Wednesday, August 25, 2010


Realizing that I needed help, I enlisted the aid of an honest to god professional. An architect.

He has been incredibly helpful in helping me figure out what to do next and figuring out how I can make the best use of this property. To that end, he worked with me to come up with the following plans for the house renovation. My requirements that we figure out what will make the renovation go as quickly as possible, as I need a place to live!

The end design maintains the current exterior envelope of the house, removing two feet from the front of the house and four feet from the back. The main floor will be on large living space, with no walls dividing the rooms, and a sleeping loft upstairs.

With the plans in hand, I can finally go the city to apply for permits. Normally this type of remodel would be considered STFI, however, because I am replacing the foundation and the property is located in two ECAs, it will require a plan review. Thus begins a long and seemingly drawn out process of getting the plans reviewed by the city.

Sunday, August 1, 2010

Asbestos - Good enough for grandpa, good enough for me.

So the entire sides and back of the house were covered in cement-based asbestos siding. So I had to don the Tyvek suit and begin abatement. The rules of home renovation in Seattle are pretty simple:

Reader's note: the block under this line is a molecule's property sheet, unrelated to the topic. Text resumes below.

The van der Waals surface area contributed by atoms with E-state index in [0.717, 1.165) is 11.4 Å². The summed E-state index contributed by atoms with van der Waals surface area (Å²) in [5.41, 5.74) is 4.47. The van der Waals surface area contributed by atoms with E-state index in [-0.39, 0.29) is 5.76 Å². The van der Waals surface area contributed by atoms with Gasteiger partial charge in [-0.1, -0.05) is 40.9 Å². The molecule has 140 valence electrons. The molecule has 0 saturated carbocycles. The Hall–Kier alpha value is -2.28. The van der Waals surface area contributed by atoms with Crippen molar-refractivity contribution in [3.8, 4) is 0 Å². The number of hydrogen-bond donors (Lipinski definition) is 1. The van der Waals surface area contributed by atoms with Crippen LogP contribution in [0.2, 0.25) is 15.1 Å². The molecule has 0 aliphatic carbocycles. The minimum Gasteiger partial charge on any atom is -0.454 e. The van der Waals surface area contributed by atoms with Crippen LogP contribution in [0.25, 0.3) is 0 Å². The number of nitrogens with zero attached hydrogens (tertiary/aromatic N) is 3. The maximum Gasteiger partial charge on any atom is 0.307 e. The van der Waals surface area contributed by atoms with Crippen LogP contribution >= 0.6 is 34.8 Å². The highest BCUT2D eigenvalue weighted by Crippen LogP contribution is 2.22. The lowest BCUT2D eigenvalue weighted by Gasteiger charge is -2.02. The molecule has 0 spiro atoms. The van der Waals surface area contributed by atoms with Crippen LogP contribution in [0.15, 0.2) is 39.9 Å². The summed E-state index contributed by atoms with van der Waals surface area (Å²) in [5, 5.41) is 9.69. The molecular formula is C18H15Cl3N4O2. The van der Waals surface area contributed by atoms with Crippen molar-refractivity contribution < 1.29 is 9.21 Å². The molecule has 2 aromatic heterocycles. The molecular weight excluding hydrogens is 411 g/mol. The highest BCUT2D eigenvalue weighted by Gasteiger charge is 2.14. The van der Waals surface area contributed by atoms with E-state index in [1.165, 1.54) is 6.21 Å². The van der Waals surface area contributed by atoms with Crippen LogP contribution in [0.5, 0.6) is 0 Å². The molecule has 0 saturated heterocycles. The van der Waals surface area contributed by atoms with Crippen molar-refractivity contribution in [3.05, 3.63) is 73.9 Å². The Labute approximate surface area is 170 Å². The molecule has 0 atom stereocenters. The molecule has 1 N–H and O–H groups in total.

• Are you the homeowner and do you live in the home?
    • Yes - you can do whatever work needs to be done, if the house falls down, you'll be the one to die.
    • No - hire a contractor
Lucky for me, I am the homeowner, so rather than pay $5k to have the asbestos abatement contractor come and remove the siding, I was able to do it myself. This required a permit and special handling for the material, but it was worth two weekends of labor to save $5k.

Be safe kids, wrap it.

Underneath the asbestos siding was really good cedar shingle siding. I was surprised it had even been covered up in the first place and not just repaired.

Here are the fruits of my labor, 2,400 lbs of siding. Double bagged in 6mil plastic bags. This was then transported to a special facility which properly disposes of it (read: buries it real deep). I loaded up the trailer to haul the siding to the transfer facility and the allowed load limit for my car and trailer is 1,000 lbs of material. So when I left and they told me that I just got rid of 2,400 lbs, I was happy that my car still ran and that the trailer's axles were (fairly) straight.